The club’s rapid growth has mirrored a nationwide trend in the sport in recent years. Where ultra running used to be considered an oddball sport, it is now the subject of many books and is gaining more mainstream coverage in film and on television. The threat of this community spirit becoming consumed by competition and commercialisation is becoming a realistic, legitimate concern.
In 2011 the club introduced the TARC Trail Series, a group of 10 trail races of varying distances, from 10K to 100 Miles. This film documents the ways these races have become a vehicle for preserving, promoting, and sharing the culture of the sport with new members. Race organisers keep race costs down by organising volunteers to mark courses, maintain trails, and provide support, provisions, and food for potluck-style aid stations. First place finishers win handmade trophies. There is no prize money.
“The Trails Are Free” was shot on location at various TARC races over the years. It is quintessentially New England. There is snow, mud, peepers, rocks, roots, and bright foliage.
The days are getting shorter and bad weather is just around the corner. Wet, wind, snow and ice are all part of the norm if you are going to keep training and racing outdoors through the months of November, December, January, February and if you (we) are lucky, the weather may start to improve with the arrival of March.
Getting outdoors when the days are dark and the weather is inclement can be difficult. But if you have the correct apparel, these days can actually provide some of the most inspiring experiences. Pretty sure you have heard the saying, ‘No such thing as bad weather, just bad equipment!’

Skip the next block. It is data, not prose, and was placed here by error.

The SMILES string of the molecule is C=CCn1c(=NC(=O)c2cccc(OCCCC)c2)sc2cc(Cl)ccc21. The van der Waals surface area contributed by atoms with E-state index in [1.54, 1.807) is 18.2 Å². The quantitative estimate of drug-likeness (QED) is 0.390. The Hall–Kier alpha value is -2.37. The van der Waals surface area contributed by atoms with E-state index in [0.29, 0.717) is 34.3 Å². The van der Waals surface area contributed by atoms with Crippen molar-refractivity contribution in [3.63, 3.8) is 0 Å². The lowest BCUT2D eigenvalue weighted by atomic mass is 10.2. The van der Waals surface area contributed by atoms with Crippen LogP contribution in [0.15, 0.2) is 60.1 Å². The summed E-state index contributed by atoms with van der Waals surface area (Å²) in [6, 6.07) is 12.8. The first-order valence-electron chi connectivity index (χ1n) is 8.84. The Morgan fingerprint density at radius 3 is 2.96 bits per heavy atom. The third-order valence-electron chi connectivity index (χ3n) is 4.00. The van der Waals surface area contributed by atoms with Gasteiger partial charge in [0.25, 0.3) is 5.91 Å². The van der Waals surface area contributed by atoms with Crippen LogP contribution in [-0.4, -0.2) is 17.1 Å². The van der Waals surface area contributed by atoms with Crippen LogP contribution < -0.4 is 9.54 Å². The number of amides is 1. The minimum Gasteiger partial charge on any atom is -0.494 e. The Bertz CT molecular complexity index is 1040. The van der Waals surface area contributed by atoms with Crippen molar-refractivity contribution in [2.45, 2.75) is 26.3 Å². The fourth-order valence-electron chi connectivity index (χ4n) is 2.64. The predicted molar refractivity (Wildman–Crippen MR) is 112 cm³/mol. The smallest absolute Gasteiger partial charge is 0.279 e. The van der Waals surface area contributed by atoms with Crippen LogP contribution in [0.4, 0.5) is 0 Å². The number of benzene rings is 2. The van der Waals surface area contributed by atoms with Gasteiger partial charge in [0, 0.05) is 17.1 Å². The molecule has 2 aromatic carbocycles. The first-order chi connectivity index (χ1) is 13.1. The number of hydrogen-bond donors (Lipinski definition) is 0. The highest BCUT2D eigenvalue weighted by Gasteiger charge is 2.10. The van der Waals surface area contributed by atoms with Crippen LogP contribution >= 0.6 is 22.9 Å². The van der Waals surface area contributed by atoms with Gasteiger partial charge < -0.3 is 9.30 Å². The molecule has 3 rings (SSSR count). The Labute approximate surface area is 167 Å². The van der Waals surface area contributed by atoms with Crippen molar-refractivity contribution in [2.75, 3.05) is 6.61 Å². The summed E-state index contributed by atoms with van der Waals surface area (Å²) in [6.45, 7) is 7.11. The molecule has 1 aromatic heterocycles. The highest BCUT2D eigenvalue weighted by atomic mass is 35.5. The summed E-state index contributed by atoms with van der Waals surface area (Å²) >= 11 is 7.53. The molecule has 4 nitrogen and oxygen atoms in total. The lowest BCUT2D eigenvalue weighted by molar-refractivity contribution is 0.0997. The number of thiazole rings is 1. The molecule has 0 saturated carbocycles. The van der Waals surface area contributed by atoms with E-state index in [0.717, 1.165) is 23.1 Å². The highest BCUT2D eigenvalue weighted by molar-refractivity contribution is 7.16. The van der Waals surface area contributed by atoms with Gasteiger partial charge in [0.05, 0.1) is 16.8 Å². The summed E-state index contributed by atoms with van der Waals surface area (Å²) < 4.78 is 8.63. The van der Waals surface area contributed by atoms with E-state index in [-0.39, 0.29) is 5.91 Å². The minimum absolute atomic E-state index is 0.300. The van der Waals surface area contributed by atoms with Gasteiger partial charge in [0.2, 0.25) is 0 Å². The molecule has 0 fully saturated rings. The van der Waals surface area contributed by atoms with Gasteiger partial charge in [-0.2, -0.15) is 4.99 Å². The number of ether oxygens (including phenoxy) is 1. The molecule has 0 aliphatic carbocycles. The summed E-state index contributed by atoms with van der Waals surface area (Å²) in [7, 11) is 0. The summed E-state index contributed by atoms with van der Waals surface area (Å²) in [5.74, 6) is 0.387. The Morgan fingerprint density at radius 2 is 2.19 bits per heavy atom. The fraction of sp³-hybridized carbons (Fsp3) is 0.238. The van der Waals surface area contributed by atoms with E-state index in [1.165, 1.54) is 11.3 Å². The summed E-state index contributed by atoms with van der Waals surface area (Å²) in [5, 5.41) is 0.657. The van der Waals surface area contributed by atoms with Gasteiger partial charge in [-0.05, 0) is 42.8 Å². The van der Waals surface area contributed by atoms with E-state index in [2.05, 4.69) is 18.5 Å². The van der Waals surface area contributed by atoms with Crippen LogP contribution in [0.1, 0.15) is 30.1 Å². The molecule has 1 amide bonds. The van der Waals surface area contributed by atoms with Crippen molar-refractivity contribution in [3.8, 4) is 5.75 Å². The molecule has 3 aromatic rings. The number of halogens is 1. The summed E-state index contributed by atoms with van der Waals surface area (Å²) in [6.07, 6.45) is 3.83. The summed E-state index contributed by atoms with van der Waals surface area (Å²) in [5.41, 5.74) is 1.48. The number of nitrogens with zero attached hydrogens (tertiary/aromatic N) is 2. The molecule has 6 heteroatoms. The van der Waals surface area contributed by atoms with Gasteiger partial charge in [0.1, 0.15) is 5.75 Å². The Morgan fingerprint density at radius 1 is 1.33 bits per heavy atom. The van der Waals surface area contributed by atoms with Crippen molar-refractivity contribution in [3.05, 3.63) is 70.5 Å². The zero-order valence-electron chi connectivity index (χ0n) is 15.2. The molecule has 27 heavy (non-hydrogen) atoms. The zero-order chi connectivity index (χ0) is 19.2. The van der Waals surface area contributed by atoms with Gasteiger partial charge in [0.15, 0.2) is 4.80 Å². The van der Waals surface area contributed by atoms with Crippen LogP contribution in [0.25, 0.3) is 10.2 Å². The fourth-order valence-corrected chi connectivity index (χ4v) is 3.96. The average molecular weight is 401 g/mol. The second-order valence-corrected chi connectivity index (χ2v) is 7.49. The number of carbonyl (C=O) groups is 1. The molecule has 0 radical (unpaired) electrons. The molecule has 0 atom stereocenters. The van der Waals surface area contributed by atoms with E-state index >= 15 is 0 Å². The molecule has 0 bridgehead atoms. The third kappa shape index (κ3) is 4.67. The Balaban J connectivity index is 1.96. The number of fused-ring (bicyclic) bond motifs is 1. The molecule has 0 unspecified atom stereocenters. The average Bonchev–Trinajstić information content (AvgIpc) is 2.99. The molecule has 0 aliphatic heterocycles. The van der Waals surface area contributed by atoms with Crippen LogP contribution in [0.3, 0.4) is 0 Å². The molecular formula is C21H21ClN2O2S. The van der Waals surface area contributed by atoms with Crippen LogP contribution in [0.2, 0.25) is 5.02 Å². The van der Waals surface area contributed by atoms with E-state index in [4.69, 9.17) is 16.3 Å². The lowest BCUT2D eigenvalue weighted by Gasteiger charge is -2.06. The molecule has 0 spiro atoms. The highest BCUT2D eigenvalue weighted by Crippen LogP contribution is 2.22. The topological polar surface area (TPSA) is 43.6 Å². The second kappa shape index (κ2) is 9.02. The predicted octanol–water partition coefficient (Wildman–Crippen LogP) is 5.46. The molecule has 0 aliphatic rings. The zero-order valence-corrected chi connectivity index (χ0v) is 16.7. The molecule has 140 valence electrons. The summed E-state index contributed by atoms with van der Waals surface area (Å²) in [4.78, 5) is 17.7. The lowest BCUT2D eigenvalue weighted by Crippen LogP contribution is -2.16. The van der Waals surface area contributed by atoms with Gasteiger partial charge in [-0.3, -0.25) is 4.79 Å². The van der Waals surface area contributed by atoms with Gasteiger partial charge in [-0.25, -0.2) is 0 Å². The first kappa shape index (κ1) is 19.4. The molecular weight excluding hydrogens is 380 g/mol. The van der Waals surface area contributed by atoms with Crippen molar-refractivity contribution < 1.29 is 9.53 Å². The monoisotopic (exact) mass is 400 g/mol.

Although this article is a review of two key items of apparel to keep you warm and dry while out on the trails or in the mountains. I should clarify first and foremost a couple of good protocols that will make any run in winter better.
Layering is key so that you can regulate temperature.
Start with a base layer that will keep you warm but also wick away sweat. Merino wool is a great fabric.
Use 3/4 or full length tights. Some runners like to continue running in shorts through winter. It all comes down to personal preference but keep in mind conditions. For example, snow and ice can burn.
Have gloves, hat and a buff like product and ideally use a specific run sock, again, Merino wool is best.
Depending on conditions, the length of run you are undertaking and how high (altitude) you will go, taking a mid-layer is probably a good idea.
Two options exist:
A ‘down’ filled jacket that will pack small, weigh very little and provide excellent warmth. The main problem with down is that it must not get wet!